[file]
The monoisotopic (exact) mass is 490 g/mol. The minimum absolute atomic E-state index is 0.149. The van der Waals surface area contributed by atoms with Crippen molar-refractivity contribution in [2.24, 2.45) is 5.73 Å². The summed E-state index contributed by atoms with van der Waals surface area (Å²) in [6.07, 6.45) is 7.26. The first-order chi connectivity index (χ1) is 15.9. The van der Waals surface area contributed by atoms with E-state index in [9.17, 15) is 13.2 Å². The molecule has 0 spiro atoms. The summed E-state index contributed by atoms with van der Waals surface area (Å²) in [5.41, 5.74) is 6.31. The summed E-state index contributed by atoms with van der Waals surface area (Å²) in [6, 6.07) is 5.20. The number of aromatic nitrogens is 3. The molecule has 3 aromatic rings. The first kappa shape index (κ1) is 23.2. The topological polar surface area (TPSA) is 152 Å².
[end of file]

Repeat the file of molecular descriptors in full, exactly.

The monoisotopic (exact) mass is 490 g/mol. The minimum absolute atomic E-state index is 0.149. The van der Waals surface area contributed by atoms with Crippen molar-refractivity contribution in [2.24, 2.45) is 5.73 Å². The summed E-state index contributed by atoms with van der Waals surface area (Å²) in [6.07, 6.45) is 7.26. The first-order chi connectivity index (χ1) is 15.9. The van der Waals surface area contributed by atoms with E-state index in [9.17, 15) is 13.2 Å². The molecule has 0 spiro atoms. The summed E-state index contributed by atoms with van der Waals surface area (Å²) in [5.41, 5.74) is 6.31. The summed E-state index contributed by atoms with van der Waals surface area (Å²) in [6, 6.07) is 5.20. The number of aromatic nitrogens is 3. The molecule has 3 aromatic rings. The first kappa shape index (κ1) is 23.2. The topological polar surface area (TPSA) is 152 Å².